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[BHFF] MOTHER SUPERIOR Review – An Artistically Dark Thriller Centered on Folk Feminism

Sarah Kirk describes Mother Superior as a captivating and haunting debut feature exploring occult magic and the eternal cycle of the feminine being.

Isabella Händler as Sigrun in MOTHER SUPERIOR (2022) written and directed by Marie Alice Wolfszahn.
Courtesy of Brooklyn Horror Film Festival

Writer and director Marie Alice Wolfszahn mesmerizes with her debut film, Mother Superior. Starring Isabella Händler and Inge Maux, the moody folk horror centers on themes of racial purity in post-Nazi Germany, familial lineage, self-discovery, and pagan rituals with beautifully striking cinematography by Gabriel Krajanek, alongside standout performances. Solfszahn's adaptation of the "Dweller on the Threshold" is creative and beguiling.

Sigrun, an anesthesiologist in training, takes a position at Rosenkrauz Manor, a secluded, gothic mansion with a dark history. Here, she cares for the elderly baroness who resides in the manor, hoping to find a linkage to her past. Sigrun's quest to find her parents and understand herself brings her face-to-face with danger. Rosenkreuz Manor holds strange dreams, blood lineage, occult morals and magic, and a threat to her life and identity. Fate brings Baroness Heidenreich and Sigrun together in the film's enigmatic story.

Krajanek’s haunting cinematography features a remarkable opening with newspaper clippings scattered around a room. Furthermore, the immersive camera shots as Sigrun enters the mansion emanate an eerie atmosphere and the nagging idea that something is amiss. As she entered the house, a high-angle shot peers down at her from the circular staircase. Sigrun is like a fly in the spider’s web. Krajanek and Wolfszhan evoke the gothic with occult imagery: shots of animal bones, a celestial woman cloaked in white, and blood.

Inge Maux as the Baroness in MOTHER SUPERIOR (2022) written and directed by Marie Alice Wolfszahn.
Couresty of Brooklyn Horror Film Festival

In one notable scene, unsettling camera movements evoke a sense of dread as the baroness pricks Sigrun’s finger, and the shot lingers on the blood spreading like a flower into a testing kit. Separately, Sigrun explores the house, and the camera moves along the dark and dusty corridors, pausing to focus on closed doors signifying that there is more to the manor than meets the eye. The cinematography creates a mystifying air, with Krajanek’s aesthetic commanding our attention.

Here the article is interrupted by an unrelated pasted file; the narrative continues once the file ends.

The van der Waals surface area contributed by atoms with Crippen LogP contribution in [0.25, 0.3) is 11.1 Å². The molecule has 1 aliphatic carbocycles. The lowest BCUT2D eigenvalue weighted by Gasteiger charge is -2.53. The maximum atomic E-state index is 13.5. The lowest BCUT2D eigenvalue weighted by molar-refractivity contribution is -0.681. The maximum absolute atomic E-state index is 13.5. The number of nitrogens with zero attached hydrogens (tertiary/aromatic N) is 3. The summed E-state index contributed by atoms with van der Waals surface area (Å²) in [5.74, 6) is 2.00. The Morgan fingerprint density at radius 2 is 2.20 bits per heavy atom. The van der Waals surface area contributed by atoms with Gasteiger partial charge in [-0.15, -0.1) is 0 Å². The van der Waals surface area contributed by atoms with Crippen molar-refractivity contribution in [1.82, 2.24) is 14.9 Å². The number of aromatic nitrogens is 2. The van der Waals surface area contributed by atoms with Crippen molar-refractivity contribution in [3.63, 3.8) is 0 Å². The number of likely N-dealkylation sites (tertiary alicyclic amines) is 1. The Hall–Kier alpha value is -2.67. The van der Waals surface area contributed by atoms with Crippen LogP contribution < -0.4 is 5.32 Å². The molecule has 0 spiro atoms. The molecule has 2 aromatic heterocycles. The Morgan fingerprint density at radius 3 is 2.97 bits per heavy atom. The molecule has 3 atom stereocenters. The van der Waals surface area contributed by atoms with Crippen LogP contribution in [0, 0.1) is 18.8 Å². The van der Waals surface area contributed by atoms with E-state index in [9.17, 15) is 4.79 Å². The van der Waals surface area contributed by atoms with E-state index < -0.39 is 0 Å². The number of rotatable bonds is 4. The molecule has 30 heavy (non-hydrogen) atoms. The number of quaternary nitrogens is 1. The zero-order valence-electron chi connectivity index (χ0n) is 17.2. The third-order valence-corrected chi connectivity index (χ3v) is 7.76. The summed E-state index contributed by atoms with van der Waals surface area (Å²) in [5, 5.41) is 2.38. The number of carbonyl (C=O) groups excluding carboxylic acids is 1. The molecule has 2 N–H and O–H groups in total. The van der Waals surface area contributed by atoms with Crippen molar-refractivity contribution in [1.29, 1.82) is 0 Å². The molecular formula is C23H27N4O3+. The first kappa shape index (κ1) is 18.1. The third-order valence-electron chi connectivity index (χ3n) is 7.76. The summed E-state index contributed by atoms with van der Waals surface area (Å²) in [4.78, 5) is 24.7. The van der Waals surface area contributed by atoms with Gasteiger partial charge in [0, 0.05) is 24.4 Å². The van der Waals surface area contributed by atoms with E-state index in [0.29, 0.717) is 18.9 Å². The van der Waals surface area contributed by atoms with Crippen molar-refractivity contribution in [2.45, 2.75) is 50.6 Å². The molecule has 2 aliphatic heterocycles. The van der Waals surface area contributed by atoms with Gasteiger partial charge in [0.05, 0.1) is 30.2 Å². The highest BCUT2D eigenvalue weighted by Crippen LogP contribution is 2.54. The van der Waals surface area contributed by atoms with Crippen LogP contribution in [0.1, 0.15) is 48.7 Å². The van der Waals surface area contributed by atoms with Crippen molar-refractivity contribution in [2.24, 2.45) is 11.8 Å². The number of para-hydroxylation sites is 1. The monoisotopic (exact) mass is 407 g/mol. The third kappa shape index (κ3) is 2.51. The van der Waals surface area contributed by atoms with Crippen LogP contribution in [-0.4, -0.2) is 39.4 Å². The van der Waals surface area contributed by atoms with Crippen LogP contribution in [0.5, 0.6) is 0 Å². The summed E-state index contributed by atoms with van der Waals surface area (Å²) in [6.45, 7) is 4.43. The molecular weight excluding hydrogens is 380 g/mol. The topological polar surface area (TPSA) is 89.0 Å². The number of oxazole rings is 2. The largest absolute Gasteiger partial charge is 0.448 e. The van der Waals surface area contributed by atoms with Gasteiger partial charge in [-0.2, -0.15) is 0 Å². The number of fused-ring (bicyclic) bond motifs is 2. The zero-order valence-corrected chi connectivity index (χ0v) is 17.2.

Händler captures the beauty of Sigrun and her desperate, yearning nature to discover her place in the world. To do so, she must learn about her past. Her determined nature comes across in her actions, like when she snoops around the house after being told not to. She also states her intent with the baroness, expressing her desire to find out where she comes from. Sigrun is impressive in this way, as she leans towards inquiry versus being afraid. Her independence drives her to continue searching for herself without outside interference. Sigrun’s unwavering spirit and proclivity for curiosity remain her notable characteristics, portrayed believably by Händler. The internal pain of not knowing where she comes from is Sigrun’s driving force for her behaviors, which Händler draws upon for her performance.

The first time we glimpse Baroness Heidenreich, she already conveys a sense of authority and unease. Maux is delicate in her approach to Heidenreich, perfecting her image as the Aryan baroness with her constant comments and ravings on blood lineage purity. When muttering and talking about her past medical career to Sigrun, her eyes light up with passion. She appears mischievous with her dazzling eyes and intense stare. Her Parkinson’s disease periodically overwhelms the Baroness—her bright face and regal nature are diluted as she yells in confusion. We never know which side of the baroness we'll see. Händler and Maux bring intense feminine energy to their roles, lending to the film's feminist airs.

With performances that captivate, strong direction, and a bold story, it’s hard to believe this is Wolfszhan’s first feature. Mother Superior is an inspiring debut taking on history's past barbarous ideologies and adding layers of matriarchal terror with its tenacious female lead. Wolfszhan successfully creates a mysterious, culturally and politically provocative film.

Mother Superior premiered internationally at the Brooklyn Horror Film Festival on October 15, 2022.



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